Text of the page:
NASA’s Curiosity rover has been doing some fantastic work on Mars, and even though it had to basically reinvent how it uses its primary sampling tool it’s managed to get back to work anyway. Unfortunately for the rover’s handlers, one of the first new targets that they picked to drill into has actually managed to defeat the powerful tool.
In a new update on the Curiosity rover’s mission log, scientists reveal that the rock they were trying to steal a sample from is just too dang hard to pierce. The large rock, nicknamed Voyageurs, suffered barely a scratch from Curiosity’s drill bit, and it didn’t reach nearly deep enough to obtain a useful sample.
The scientists explain their hardships thusly:
After our attempt to drill the Voyageurs target did not reach sufficient depth due to the impressive hardness of the rock , the team is beginning to finish up its activities at this location before heading a bit further uphill to find a more suitable (i.e., softer) drill target. All evidence suggests that this rock target is one of the hardest yet observed in Gale crater, a property that may be indicative of this entire section of the Vera Rubin Ridge.
Well that’s a bummer, but despite not being able to gather a sample for testing, the fact that the rock is so hard does reveal some tantalizing information. Rock hardness is determined by a number of different factors, and the fact that this particular rock is so incredibly hard suggests that their are some very interesting natural process at work in this particular region of the Red Planet.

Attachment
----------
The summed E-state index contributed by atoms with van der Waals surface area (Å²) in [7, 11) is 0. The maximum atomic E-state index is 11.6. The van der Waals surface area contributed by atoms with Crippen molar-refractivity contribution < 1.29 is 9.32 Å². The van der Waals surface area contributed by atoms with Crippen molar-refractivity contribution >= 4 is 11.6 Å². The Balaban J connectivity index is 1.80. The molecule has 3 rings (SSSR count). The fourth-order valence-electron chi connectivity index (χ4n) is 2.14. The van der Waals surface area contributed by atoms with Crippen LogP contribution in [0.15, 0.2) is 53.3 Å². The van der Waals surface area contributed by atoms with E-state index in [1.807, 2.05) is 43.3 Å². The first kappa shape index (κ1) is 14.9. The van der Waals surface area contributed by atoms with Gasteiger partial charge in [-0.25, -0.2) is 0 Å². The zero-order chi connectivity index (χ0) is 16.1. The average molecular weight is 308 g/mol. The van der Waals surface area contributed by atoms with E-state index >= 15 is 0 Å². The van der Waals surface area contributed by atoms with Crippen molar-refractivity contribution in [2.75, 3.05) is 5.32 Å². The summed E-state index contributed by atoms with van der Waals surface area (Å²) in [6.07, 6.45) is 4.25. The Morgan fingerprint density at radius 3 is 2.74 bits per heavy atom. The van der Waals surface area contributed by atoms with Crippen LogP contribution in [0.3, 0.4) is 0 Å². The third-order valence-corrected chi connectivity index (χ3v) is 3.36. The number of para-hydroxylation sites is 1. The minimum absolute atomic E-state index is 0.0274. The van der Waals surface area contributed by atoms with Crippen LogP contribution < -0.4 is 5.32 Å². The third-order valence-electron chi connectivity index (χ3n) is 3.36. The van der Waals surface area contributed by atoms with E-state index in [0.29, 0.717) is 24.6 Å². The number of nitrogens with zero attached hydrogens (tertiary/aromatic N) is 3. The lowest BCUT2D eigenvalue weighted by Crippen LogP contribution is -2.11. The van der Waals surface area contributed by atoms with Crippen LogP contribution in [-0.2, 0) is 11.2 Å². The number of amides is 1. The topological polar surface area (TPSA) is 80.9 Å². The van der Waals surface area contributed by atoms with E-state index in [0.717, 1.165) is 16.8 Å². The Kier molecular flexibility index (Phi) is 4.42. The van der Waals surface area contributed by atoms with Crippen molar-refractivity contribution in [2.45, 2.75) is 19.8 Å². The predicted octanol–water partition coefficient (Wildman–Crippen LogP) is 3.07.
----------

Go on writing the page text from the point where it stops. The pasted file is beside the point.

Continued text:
To a geologist, variations in rock hardness could indicate several different physical and chemical properties about a rock. It is important for us to further characterize and understand why this rock unit is so much harder than the underlying rocks within the Murray formation. Could this increased hardness be related to changes in water chemistry as the sedimentary rocks were being deposited? Or, could this increased hardness be due to subsequent cementation as iron-rich water was injected into the previously deposited sedimentary rocks?
Those are all questions that NASA just doesn’t have enough data to answer, at least not yet. Determining what mechanisms contributed to the formation of any of the rocks on the surface of Mars is an ongoing process, but for now Curiosity will head elsewhere in the hopes of finding some softer to sink its drill into.